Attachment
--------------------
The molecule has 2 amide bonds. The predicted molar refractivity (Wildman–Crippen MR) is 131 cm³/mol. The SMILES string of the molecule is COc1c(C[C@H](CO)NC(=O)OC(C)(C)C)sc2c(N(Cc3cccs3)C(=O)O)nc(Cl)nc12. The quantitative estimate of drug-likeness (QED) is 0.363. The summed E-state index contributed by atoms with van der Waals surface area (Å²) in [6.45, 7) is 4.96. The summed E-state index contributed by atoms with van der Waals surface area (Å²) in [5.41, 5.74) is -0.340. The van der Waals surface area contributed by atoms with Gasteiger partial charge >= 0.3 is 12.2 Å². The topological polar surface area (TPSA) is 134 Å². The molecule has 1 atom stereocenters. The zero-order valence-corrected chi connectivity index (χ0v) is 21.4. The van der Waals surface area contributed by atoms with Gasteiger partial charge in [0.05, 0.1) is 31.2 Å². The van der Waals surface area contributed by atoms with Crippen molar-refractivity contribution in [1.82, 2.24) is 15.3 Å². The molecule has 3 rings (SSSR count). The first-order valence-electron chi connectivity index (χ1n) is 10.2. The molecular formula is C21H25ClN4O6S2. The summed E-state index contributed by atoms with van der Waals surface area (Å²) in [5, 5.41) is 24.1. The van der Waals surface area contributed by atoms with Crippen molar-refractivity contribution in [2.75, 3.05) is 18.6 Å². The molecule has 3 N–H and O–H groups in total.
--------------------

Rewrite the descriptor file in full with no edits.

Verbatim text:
The molecule has 2 amide bonds. The predicted molar refractivity (Wildman–Crippen MR) is 131 cm³/mol. The SMILES string of the molecule is COc1c(C[C@H](CO)NC(=O)OC(C)(C)C)sc2c(N(Cc3cccs3)C(=O)O)nc(Cl)nc12. The quantitative estimate of drug-likeness (QED) is 0.363. The summed E-state index contributed by atoms with van der Waals surface area (Å²) in [6.45, 7) is 4.96. The summed E-state index contributed by atoms with van der Waals surface area (Å²) in [5.41, 5.74) is -0.340. The van der Waals surface area contributed by atoms with Gasteiger partial charge >= 0.3 is 12.2 Å². The topological polar surface area (TPSA) is 134 Å². The molecule has 1 atom stereocenters. The zero-order valence-corrected chi connectivity index (χ0v) is 21.4. The van der Waals surface area contributed by atoms with Gasteiger partial charge in [0.05, 0.1) is 31.2 Å². The van der Waals surface area contributed by atoms with Crippen molar-refractivity contribution in [1.82, 2.24) is 15.3 Å². The molecule has 3 rings (SSSR count). The first-order valence-electron chi connectivity index (χ1n) is 10.2. The molecular formula is C21H25ClN4O6S2. The summed E-state index contributed by atoms with van der Waals surface area (Å²) in [5, 5.41) is 24.1. The van der Waals surface area contributed by atoms with Crippen molar-refractivity contribution in [2.75, 3.05) is 18.6 Å². The molecule has 3 N–H and O–H groups in total.